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Stokes v. City of Chicago

July 31, 2002

WILLIAM STOKES, PLAINTIFF-APPELLEE,
v.
CITY OF CHICAGO, DEFENDANT-APPELLANT.



Appeal from the Circuit Court of Cook County. Honorable Vanessa A. Hopkins, Judge Presiding.

The opinion of the court was delivered by: Justice Wolfson

UNPUBLISHED

William Stokes sued the City of Chicago for injuries he said he sustained when his foot caught in a hole in the sidewalk at 656 North Green Street. Throughout the trial the City insisted it had the right to impeach Stokes's credibility with his three prior burglary convictions. The trial court was equally insistent that the City had no such right.

The jury found in favor of Stokes, awarding him $30,000 in damages. The single issue in this appeal is whether the trial court committed reversible error when it refused to allow the City to impeach Stokes.

We reverse and remand.

FACTS

Because the City raises only the impeachment issue, we merely sketch the evidence presented at trial.

At the time of trial, in February of 2001, Stokes was an inmate at the Vienna Correctional Center in Vienna, Illinois. The trial court's issuance of a writ of habeas corpus permitted Stokes to appear at trial, where he was allowed to wear civilian clothes.

He had been convicted of burglary three times: (1) August 23, 1993; (2) April 7, 1998; and (3) July 5, 2000. In a pretrial ruling, the trial court granted Stokes's motion to bar any impeachment use of his burglary convictions. The trial court found -- before, during, and after trial -- that there was no issue concerning Stokes's "honesty." That is, said the court, "that's saying he's testified to something, and then there was an observer, another fact witness who testified to something else."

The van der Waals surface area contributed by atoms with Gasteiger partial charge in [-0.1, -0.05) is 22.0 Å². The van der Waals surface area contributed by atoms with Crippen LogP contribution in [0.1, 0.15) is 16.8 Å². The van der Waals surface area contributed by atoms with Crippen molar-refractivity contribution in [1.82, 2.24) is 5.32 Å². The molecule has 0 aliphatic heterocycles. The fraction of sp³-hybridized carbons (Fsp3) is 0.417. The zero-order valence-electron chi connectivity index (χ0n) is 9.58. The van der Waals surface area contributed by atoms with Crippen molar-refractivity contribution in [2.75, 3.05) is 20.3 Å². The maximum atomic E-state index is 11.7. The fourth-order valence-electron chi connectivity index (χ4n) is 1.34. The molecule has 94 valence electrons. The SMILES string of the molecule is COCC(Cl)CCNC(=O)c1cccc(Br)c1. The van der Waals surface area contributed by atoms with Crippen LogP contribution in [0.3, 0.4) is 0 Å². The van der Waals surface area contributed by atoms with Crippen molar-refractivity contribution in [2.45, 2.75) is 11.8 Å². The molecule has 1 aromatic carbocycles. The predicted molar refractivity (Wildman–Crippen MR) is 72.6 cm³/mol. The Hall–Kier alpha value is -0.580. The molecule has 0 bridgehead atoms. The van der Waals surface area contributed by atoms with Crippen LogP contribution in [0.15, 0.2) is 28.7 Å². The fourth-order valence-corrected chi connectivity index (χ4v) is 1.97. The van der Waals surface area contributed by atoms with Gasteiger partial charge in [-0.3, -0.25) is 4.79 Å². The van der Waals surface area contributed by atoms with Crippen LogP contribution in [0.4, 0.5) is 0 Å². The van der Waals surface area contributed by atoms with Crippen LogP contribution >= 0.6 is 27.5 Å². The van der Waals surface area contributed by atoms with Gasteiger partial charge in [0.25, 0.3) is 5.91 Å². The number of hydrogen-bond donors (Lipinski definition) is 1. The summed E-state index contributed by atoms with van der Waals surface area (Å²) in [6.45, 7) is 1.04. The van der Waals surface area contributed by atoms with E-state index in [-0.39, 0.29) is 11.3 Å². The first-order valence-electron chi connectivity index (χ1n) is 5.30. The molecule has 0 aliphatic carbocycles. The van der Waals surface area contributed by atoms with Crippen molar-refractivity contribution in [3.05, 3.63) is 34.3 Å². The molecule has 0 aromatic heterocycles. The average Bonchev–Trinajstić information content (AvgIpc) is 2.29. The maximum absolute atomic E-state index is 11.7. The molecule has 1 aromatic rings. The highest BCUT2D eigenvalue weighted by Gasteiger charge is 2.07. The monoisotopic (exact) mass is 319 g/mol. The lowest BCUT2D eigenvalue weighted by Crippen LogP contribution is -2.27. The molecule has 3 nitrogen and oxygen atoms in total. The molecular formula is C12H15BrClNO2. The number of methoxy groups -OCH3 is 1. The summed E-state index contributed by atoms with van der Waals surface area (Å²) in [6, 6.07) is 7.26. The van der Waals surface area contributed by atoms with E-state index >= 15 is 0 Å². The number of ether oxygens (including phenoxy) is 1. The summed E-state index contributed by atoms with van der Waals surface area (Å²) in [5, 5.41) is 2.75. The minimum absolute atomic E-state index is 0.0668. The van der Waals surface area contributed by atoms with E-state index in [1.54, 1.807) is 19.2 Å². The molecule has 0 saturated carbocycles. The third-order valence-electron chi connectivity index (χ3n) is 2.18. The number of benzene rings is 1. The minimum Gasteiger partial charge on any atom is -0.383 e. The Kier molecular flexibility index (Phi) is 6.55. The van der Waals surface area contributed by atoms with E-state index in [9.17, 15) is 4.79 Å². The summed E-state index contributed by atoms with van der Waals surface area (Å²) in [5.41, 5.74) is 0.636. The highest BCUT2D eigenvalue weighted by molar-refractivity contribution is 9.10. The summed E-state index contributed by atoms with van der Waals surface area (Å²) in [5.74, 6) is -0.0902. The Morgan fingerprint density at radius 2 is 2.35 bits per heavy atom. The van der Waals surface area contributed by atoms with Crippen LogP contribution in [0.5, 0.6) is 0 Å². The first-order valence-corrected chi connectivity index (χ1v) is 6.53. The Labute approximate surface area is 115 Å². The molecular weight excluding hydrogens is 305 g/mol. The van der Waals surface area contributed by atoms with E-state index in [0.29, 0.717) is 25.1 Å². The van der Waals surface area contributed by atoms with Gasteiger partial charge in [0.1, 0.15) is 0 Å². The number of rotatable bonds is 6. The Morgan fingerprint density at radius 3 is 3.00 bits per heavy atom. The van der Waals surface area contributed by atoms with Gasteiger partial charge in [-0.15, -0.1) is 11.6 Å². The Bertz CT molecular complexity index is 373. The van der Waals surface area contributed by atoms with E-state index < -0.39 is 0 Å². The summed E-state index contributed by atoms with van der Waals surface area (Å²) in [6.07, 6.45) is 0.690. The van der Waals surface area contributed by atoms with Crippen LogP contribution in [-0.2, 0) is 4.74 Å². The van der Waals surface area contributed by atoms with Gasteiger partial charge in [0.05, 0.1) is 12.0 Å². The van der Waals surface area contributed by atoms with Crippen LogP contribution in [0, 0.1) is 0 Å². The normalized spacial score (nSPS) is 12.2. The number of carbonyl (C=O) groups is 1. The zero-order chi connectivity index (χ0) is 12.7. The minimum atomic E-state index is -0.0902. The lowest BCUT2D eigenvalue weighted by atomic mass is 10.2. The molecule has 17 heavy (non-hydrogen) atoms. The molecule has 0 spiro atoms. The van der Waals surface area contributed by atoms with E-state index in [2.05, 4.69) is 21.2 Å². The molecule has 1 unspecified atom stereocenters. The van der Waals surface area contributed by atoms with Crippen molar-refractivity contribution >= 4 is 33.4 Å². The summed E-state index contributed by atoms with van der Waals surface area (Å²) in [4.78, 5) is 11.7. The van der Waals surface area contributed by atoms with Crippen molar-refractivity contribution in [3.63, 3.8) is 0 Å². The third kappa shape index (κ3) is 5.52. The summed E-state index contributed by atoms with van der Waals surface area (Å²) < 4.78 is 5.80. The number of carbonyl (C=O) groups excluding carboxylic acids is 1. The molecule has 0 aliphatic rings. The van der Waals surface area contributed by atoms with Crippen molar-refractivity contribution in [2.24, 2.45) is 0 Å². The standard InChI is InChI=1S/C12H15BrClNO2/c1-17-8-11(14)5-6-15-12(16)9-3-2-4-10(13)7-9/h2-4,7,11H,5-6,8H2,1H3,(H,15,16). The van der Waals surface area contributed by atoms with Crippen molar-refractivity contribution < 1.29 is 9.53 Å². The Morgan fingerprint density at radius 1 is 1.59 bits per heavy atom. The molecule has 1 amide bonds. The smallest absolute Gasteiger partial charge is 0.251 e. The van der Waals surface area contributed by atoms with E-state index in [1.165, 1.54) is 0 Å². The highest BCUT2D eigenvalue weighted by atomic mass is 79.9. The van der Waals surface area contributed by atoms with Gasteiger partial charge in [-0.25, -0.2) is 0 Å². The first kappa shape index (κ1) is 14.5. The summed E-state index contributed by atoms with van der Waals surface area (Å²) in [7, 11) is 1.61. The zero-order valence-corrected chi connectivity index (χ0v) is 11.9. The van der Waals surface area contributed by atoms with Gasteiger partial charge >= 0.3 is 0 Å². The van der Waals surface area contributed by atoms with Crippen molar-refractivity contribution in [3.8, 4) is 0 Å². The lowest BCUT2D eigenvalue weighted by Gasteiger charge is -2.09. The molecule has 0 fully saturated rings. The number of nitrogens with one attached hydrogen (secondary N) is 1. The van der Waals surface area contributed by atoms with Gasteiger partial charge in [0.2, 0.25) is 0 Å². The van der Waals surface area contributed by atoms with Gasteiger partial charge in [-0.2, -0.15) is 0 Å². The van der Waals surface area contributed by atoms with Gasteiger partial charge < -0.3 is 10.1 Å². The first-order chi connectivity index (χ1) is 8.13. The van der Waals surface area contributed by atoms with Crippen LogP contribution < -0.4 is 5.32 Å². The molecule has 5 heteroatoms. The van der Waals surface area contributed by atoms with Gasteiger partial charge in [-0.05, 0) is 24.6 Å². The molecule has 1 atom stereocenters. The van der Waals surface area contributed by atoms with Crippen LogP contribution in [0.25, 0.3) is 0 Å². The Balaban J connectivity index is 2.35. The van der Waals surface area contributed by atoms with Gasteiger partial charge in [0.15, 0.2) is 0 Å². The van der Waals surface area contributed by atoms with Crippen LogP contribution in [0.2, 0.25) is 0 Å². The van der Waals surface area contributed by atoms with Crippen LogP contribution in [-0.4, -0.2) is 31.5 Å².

The trial court rejected the City's suggestion that there are other ways a party's credibility can be brought into question, concluding: "The Court finds that its prejudicial effect outweighs its probative value."

At trial, Stokes testified that on September 15, 1993, he was living at 467 West Oak Street with Martha Sallay and their five children. During the day, the children were at school, Sallay was at work, and Stokes was at home because he was laid off from his job at a fast food restaurant.

After the children returned home from school, Stokes went to a basketball court to play with friends. Sallay met him there some time later, then they went home to eat dinner. After dinner and after putting their children to bed, just after 9:00 p.m., Stokes and Sallay went for their regular walk in their neighborhood. They walked at a strolling pace. Stokes was wearing low-top gym shoes.

After Stokes and Sallay had been walking for about 25 or 30 minutes they were on North Green Street. Although Stokes saw there were no street lights in the area, he and Sallay continued to walk down the 600 block of North Green Street. The street was dark; neither the moon nor the buildings in the area offered any illumination. Stokes said he never walked down North Green Street before that night.

Sallay held Stokes's right arm as they walked down North Green Street. As they walked, some people came near them on the same side of the street. He did not see the people until they were very near to them. When the people got close to Stokes and Sallay, he jerked Sallay close to him and moved over and away from the people. He did not know the people who were coming close to them.

As the strangers passed Stokes and Sallay, Stokes's foot caught in a hole in the concrete of the sidewalk. Stokes's foot went into the hole up to the bottom of his ankle bone and his heel hit something hard. When he tried to pull his foot out, he fell over. As he fell over, he heard something crack in his foot.

After Stokes fell, he tried to stand but could not. The pain was too much. Sallay left to get help and Stokes moved himself to some steps that were about 20 to 25 feet away from where he fell. Before Sallay returned, an ambulance arrived. The ...


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